"I'll tell you, Lefty, I woke up last night wondering how good Maryland would be with Moses," Kirk said. "Maybe I'll get him here Saturday," Driesell replied. "If he does come, I'll pick him up at the airport for you," Kirk said. Kirk also brought up the point that while much has been made of Maryland's three-guard offense Lucas, Mo Howard and Brad Davis UL essentially has been running the same thing all season with little notice. Allen Murphy, though listed as a forward, moves into the back-court on defense and can play there if Wilkerson is bigger and quicker.

If UK is going to win, it will need 25 or 30 points from Grevey and he won't get that many against Wilkerson. Green will play Guyette and Givens. Neither will score much. At center, Benson will control Robey and Phillips. Quinn Buckner won't give Flynn much at guard.

Maybe Conner can score against John Laskowski. Q. That doesn't sound too encouraging for Kentucky. A. Joe Hall knows that.

"We've got to hit the perimeter shot, to keep their guards from slacking off into the middle," he said. "I'll tell Flynn and Conner to shoot. And we have to get on the boards real good." Q. What else will UK do on offense against a team with a super defense? UK will run all day. It will shoot all day.

"Remember Drake against UCLA in the '69 NCAA?" Hall said. Drake nearly beat UCLA in Kareem Abdul-Jabbar's senior year. It did it by running like crazy. "That's what we have to do," Hall said. Q.

But can UK stop Indiana's offense? A. No one has yet. IU is scoring 88 points a game and shooting 51 per cent against teams breaking their cabooses to beat them. UK will try both a man-to-man and a 1-3-1 zone. But Hall isn't too confident.

"We're going to have to score well," ne said. "We can't stop them." Q. So what will the score be? A. Indiana 93-81. Stall Photo JUNIOR BRIDGEMAN points in two tourney games 56 ff rKfcMiUSVWfclUUttOurt 4 WtTSCJUT V- 's ft' I'll Hi Tlj fturt wwiiiwi dave kindred Courier-Journal Sports Editor $99 QUART J) CASE $63.34 $f99 FIFTH What does Kentucky face today? only a computer in sneakers 1 CASE liYa.il DAYTON, Ohio When you say "Indiana" to a University of Kentucky basketball player, what does he think? "You gotta beat 'em," said Bob Guyette grimly.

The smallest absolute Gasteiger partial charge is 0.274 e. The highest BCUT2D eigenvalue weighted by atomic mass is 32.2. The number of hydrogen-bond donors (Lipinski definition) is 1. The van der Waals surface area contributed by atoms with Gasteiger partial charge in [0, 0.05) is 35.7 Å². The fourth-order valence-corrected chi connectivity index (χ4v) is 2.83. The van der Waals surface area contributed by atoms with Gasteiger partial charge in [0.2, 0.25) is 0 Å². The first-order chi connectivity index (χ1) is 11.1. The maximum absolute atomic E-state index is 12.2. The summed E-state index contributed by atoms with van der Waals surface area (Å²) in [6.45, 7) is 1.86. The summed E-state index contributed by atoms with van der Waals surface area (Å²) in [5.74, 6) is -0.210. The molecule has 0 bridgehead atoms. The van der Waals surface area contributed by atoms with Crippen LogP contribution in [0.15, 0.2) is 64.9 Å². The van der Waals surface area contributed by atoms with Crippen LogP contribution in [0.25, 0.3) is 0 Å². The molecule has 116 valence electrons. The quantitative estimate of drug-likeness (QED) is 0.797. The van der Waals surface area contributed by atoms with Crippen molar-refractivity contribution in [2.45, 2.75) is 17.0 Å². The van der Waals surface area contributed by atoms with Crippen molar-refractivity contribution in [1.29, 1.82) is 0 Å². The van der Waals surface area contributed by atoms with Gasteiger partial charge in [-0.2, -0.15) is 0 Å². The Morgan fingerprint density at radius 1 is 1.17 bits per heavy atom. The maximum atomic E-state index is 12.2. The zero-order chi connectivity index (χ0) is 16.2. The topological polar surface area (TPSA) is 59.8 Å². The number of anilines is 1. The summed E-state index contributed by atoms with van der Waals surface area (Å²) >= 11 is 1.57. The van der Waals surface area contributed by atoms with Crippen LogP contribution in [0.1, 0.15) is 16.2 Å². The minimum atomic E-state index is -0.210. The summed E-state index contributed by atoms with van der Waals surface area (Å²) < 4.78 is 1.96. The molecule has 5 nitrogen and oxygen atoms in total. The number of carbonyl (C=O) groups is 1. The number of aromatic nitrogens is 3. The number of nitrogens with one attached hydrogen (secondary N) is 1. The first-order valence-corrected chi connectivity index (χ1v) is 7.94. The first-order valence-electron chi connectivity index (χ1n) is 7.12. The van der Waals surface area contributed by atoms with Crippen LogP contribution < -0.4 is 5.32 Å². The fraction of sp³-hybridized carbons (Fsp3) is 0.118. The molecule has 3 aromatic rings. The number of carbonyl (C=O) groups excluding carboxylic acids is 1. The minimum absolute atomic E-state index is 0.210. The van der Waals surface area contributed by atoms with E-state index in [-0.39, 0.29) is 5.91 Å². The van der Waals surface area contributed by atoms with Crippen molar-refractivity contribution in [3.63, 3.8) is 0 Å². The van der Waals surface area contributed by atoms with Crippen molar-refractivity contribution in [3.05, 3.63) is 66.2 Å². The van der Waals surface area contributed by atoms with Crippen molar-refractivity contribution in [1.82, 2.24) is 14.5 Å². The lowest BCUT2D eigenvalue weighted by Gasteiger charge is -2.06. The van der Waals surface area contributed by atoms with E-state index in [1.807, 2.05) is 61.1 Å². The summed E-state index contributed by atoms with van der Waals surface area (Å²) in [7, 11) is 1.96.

"It's a great team and we want to beat 'em." Mike Flynn said. "I think of power, and we'll have to play awful good basketball to beat 'em," Kevin Grevey said. "Beating 'em," Rick Robey said. Jimmy Dan Conner delivered a monologue. "I think of the thrashing they gave us back in December.

And I think that I want to beat them more than anybody in the world. Why? Because they're No. 1, and they beat the hell out of us, and we want to set the record straight." UK plays Indiana University in the championship game of the NCAA Mideast Regional here this afternoon. The winner goes on to San Diego, moving within two victories of the national championship. As luck would have it, sports fans, your touring typist bumped into a fellow willing to pick a winner.

Himself. The interview follows Q. Does it mean anything that UK's starters are so intense about "beating A. Kentucky doesn't have many edges in this game. But emotion is one.

When UK lost to Indiana 98-74 on Dec. 7. the humiliation was total. "One time Scott May just reached between Jimmy Dan Conner's legs from behind and stole the ball," said Joe Hall, the UK coach. Q.

Put isn't Indiana fired up about winnjng the national championship? A. Nobody said UK had a big edge. It's just that. Kentucky sometimes plays brilliantly when it means the most. Indiana plays brilliantly all the time.

Q. All the time? A. Indiana is a computer in sneakers. It never makes a mistake. Every shot is a wide-open 12-footer.

Almost every one goes in. Steve Green, the forward, is shooting 70.2 per cent and averaging 27 points a game since May broke his arm six games ago. Q. They must have some weaknesses. A.

Bob Knight catches cold a lot. Q. Get serious. A. Maybe Knight will breathe on Steve Green.

Q. Is that Kentucky's only hope? A. It'd help if he'd breathe on Kent Benson and Quinn Buckner, too. Q. You said Kentucky's only edge was emotion.

Isn't Kentucky's bench good? A. Mike Phillips at center, Jack Givens at forward and Larry Johnson at guard give UK excellent depth. That depth has won lots of games, including the first two in this tournament. But if May can play today and he will if UK uses a zone defense then IU's bench is just as good with Wayne Radford at guard and Tom Abernethy ready to play either center or forward. Not that it makes much difference.

Q. What do you mean? A. The starting lineups will decide it. Q. So go through the matchups.

A. Indiana will play Bob Wilkerson against Kevin Grevey, UK's best scorer. Taste you can swear by. 8-year-old, amber gold, bred-in-Kentucky, aged-in-oak bourbon. Roll that around on your tongue.

Gltnmort Oitillri Louiivill.Ownboro. Ky 80, 86 4 100 Prool bottled in bond 175..